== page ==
Dog crates are plastic or metal-enclosed pens or cages big enough to allow your dog to stand and sleep in comfortably while also keeping them safe and secure. The use? Usually, a dog crate is a way to enclose your dog while you’re out at work or sleeping to prevent them from roaming freely around the house.
The primary purpose of a dog crate in this context is to provide confinement for safety reasons. It can also be helpful in cases when you’re just beginning puppy training. It does not matter whether the goal is preventing destructive behaviour or trying to ease certain issues around separation anxiety.
Using a crate to train your dog can be beneficial for both you and your precious pup. From establishing a daily routine to preventing housetraining accidents and more, there are numerous reasons to use a dog crate.
However, before you take action to buy one, you should first be asking what size dog crate should I get for my dog.
Why Should You Use a Dog Crate?
First, let’s take a step back and analyze the various benefits and uses for a dog crate.
If you’re the parent of a puppy, it’s essential to consider whether or not you’ll let your puppy roam around the house freely. In 99% of cases, it’s best to crate your puppy while you’re not home, simply for their safety.
In addition, when they’re very young and still adjusting to your home, it’s best to confine them to their crate or a smaller room in the house. This will prevent overwhelming them with new sights, sounds, and distractions.
To your benefit, crating your dog while you’re not home will also give you peace of mind as you’ll be able to rest assured that nothing will be destroyed. It’s also a great way to avoid having them develop any negative behavioural traits or habits. Not crating them while they’re home alone can mean they’ll have time to learn bad habits such as chewing on furniture or playing with dangerous electrical cords.
How Do You Choose the Right Crate for Your Dog?
If you head to the pet store, you’ll find a variety of different crates, and the choices might feel a bit overwhelming. Most are plastic or collapsible, metal pens. These come in different sizes, and the size you need will mostly depend on your dog’s breed.
If you choose the wrong size, you risk having your dog feel either very constricted or a bit too free. If it’s too big, that freedom can encourage them to run around and play instead of settling down to rest. The goal is to choose the right size of crate for your dog so that they feel safe, secure, and comfortable without feeling “caged in.”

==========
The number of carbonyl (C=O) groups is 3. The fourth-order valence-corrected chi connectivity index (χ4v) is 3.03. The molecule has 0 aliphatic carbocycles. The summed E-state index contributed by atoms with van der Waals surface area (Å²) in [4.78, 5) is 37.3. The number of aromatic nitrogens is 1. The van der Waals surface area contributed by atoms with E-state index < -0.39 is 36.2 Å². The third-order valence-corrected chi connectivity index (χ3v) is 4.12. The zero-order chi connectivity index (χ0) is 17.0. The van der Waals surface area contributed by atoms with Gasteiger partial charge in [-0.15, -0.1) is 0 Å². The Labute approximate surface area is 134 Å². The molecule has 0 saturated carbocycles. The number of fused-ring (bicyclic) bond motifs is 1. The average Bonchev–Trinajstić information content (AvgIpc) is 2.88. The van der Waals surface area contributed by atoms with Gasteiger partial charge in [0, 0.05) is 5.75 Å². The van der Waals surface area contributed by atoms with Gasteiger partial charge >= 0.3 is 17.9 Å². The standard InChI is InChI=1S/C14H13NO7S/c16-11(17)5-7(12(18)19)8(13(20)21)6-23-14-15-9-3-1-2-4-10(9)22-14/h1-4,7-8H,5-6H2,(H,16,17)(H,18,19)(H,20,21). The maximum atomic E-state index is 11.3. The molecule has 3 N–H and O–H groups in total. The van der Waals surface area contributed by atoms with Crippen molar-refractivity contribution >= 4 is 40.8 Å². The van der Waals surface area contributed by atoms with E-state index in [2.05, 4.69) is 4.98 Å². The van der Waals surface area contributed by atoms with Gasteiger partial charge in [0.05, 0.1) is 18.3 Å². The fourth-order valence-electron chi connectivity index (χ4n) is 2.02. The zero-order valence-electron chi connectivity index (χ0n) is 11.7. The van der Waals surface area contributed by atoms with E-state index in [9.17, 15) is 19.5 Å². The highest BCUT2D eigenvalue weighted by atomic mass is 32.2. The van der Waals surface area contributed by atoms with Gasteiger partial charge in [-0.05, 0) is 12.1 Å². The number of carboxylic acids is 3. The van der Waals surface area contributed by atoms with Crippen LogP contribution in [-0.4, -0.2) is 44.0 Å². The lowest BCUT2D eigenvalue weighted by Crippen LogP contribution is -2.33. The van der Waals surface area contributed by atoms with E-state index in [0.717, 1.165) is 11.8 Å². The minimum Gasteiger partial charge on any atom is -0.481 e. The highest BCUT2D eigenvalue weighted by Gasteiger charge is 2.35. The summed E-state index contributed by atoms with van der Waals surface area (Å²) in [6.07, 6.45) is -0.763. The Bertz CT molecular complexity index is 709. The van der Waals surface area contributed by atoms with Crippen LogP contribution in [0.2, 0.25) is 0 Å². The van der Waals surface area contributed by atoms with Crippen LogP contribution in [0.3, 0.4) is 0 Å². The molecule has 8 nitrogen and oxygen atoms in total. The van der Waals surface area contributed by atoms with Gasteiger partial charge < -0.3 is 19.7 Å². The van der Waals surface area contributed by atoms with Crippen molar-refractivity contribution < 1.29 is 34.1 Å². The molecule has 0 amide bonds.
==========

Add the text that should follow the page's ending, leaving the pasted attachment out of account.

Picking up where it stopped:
As a general rule of thumb, they should be able to sit down, stand up, and lie down without any trouble. You’ll also need to consider the type of material of the crate and whether it’s for indoor or outdoor use.
If you prefer to get something that is portable so that you can bring it around, you can consider either the fabric or metal types of crates. For puppies, having the soft fabric crate may be more suitable. These crates are softer and more comfortable for your little pups.
If you have a bigger dog, then you might want to get the metal or plastic crate since these are sturdier. For someone who prefers to have the dog crate blend in with the rest of the house, you may want to consider a wooden dog crate instead. Such crates come in different sizes not only to suit the size of your dog, but also to cater to the space constraint you may face in terms of the designs of your apartment.
Measuring Your Dog’s Size
The first thing to consider when choosing the size of a crate is to pay attention to your dog’s size. As mentioned, your dog should be able to turn around easily and sit up without hitting its head on the top of the crate if it’s a plastic or wooden enclosed crate. If it’s a collapsible metal pen, ensure that it’s wide enough so that your dog can lay down comfortably.
To measure your dog, you need to measure both its length and height. You can do this by using a measuring tape and measuring their body’s length from head to bottom and head to paws. You can also place them up against the wall and measure them with a piece of chalk like you might measure a child. Don’t worry about measuring their width as their height and length will be enough of an indicator of the size of the crate you need.